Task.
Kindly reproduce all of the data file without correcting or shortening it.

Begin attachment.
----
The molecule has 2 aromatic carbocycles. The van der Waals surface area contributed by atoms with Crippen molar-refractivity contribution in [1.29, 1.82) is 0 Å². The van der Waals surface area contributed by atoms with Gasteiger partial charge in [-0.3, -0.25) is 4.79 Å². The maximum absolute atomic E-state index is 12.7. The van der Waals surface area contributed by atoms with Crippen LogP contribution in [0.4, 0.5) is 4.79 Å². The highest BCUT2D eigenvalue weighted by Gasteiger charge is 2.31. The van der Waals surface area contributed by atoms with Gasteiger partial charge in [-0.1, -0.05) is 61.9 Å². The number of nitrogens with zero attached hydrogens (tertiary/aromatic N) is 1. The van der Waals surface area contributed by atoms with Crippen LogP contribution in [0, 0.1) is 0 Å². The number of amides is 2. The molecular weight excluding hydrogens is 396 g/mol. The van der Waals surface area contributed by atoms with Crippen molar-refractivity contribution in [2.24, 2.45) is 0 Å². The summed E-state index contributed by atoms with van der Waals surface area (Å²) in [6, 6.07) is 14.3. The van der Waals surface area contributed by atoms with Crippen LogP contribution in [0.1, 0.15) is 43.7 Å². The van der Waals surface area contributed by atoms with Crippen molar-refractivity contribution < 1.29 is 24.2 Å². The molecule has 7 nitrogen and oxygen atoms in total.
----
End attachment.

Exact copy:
The molecule has 2 aromatic carbocycles. The van der Waals surface area contributed by atoms with Crippen molar-refractivity contribution in [1.29, 1.82) is 0 Å². The van der Waals surface area contributed by atoms with Gasteiger partial charge in [-0.3, -0.25) is 4.79 Å². The maximum absolute atomic E-state index is 12.7. The van der Waals surface area contributed by atoms with Crippen LogP contribution in [0.4, 0.5) is 4.79 Å². The highest BCUT2D eigenvalue weighted by Gasteiger charge is 2.31. The van der Waals surface area contributed by atoms with Gasteiger partial charge in [-0.1, -0.05) is 61.9 Å². The number of nitrogens with zero attached hydrogens (tertiary/aromatic N) is 1. The van der Waals surface area contributed by atoms with Crippen LogP contribution in [0, 0.1) is 0 Å². The number of amides is 2. The molecular weight excluding hydrogens is 396 g/mol. The van der Waals surface area contributed by atoms with Crippen molar-refractivity contribution in [2.24, 2.45) is 0 Å². The summed E-state index contributed by atoms with van der Waals surface area (Å²) in [6, 6.07) is 14.3. The van der Waals surface area contributed by atoms with Crippen LogP contribution in [0.1, 0.15) is 43.7 Å². The van der Waals surface area contributed by atoms with Crippen molar-refractivity contribution < 1.29 is 24.2 Å². The molecule has 7 nitrogen and oxygen atoms in total.